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Does anything go in corporate litigation?

Does anything go in corporate litigation, or does the international human rights system impose some limitations on the arguments and objectives of lawyers and corporate defendants?  Professor John Ruggie asks this question in a recently posted thought piece, concluding that whatever the legal merits of their position in Kiobel, the dishonest tactics and dishonorable goals of Shell and its legal team risk destroying their reputation and dashing society’s expectations of ethical conduct.

Professor Ruggie’s point of departure is the body of work he produced as the former U.N. Special Representative for human rights and business.  Over six years, the Ruggie mandate commissioned several research reports on the legal and social aspects of corporate human rights obligations.  Most prominently, the Special Representative developed a widely accepted framework positing that companies have a responsibility to respect human rights, avoid infringing on the rights of others, and address those harms that they cause or contribute to.  Shell’s lawyer at the Supreme Court, Kathleen Sullivan, cited one of Ruggie’s reports as support for her contention that the United Nations has found that companies do not have human rights obligations.

The problem, as my colleague Rick noted Monday, is that Ruggie and his team never made this statement.  The misuse of his work disturbed the Special Representative so much that he submitted an amicus brief to the Supreme Court to correct the record: Ruggie’s team actually found that while international human rights treaties do not appear to apply directly to companies, there is a steadily expanding web of legal liability that holds corporations accountable for human rights abuses.  And Shell’s misleading statements don’t end there.  Professor Ruggie points out that Shell’s briefs fudge the truth on a number of matters, from the false suggestion that U.S. litigation against companies that abetted the crimes of the apartheid regime in South Africa caused international friction to a bizarre attempt to portray as a victim the oil company that was sued in the U.S. for supporting crimes against humanity in Sudan.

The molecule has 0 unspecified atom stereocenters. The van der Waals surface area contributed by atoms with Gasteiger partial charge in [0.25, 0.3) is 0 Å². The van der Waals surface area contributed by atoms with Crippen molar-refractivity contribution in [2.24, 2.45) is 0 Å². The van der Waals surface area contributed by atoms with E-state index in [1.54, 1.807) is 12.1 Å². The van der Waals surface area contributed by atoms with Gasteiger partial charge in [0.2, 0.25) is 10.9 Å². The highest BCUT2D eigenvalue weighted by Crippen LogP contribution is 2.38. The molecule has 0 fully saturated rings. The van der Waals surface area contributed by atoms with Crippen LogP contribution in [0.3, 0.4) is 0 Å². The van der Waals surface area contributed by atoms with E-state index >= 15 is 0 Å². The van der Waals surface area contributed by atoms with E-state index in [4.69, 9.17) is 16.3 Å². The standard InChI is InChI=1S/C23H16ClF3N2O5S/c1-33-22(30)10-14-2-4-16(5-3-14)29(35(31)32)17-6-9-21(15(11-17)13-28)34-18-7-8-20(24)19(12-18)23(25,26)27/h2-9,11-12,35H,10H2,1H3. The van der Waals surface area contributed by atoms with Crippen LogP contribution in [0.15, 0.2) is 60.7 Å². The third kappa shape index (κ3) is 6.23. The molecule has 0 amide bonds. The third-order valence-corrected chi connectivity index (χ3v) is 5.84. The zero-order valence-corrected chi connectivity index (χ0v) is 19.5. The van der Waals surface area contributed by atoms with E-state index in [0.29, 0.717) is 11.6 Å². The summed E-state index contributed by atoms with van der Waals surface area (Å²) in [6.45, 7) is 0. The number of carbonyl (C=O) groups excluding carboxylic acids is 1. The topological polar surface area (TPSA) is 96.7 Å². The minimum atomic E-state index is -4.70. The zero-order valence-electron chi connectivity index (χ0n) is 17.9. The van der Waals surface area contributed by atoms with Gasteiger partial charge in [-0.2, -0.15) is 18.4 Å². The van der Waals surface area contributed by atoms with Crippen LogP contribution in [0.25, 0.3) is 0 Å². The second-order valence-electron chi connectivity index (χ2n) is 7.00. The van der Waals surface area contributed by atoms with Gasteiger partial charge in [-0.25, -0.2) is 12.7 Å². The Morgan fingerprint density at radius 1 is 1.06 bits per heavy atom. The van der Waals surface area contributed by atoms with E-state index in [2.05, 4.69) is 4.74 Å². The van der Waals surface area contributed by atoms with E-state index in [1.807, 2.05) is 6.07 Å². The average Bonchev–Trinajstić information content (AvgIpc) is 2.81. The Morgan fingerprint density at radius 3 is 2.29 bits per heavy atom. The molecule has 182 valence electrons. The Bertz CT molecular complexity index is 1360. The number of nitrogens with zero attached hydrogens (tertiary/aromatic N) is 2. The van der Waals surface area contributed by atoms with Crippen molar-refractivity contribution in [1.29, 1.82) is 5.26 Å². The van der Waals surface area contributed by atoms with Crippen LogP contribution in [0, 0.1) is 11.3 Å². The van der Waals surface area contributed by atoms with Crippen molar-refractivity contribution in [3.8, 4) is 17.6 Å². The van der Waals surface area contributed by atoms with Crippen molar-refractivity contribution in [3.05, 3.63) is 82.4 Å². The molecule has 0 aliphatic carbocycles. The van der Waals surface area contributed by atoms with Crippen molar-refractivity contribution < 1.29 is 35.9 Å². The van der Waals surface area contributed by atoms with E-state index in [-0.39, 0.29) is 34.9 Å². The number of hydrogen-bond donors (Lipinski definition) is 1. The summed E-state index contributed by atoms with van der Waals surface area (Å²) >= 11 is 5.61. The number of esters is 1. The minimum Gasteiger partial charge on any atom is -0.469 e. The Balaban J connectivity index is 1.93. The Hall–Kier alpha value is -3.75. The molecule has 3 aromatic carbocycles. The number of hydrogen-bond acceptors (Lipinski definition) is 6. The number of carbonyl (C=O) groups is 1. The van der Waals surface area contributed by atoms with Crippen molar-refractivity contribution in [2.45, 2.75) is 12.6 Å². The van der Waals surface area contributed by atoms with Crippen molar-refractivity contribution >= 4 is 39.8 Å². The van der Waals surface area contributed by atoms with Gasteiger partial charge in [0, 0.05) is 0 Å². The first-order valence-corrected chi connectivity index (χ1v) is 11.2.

All of this raises a new question for Professor Ruggie: do companies and law firms have a responsibility to avoid taking positions that would undermine human rights and weaken victims’ ability to seek justice?  Sure, it’s not illegal for Shell’s legal counsel to put a misleading spin on the facts, or for Shell to demand a re-interpretation of well settled legal doctrine that would undermine one of the few effective remedies for international human rights violations.  But Shell could also find ways to deal with the allegations against it that stop short of a broadside attack on the ATS, and its lawyers could find other ways to provide legal counsel that take into account the full range of consequences of its possible legal positions. 

Ruggie’s framework does not indicate whether the corporate responsibility to respect is ever legally binding under international law; rather, he focuses on society’s expectations that companies will act ethically and in accordance with the international human rights regime.  Why, he asks, should lawyers and legal processes be exempt from this universal expectation?  I agree with Professor Ruggie that, regardless of the legal merits of Kiobel, if Shell succeeds in using misleading tacticts to destroy the Alien Tort State as an avenue of redress for gross abuses, it and its legal team will have broken society’s trust and turned their back on the responsibility to respect human rights.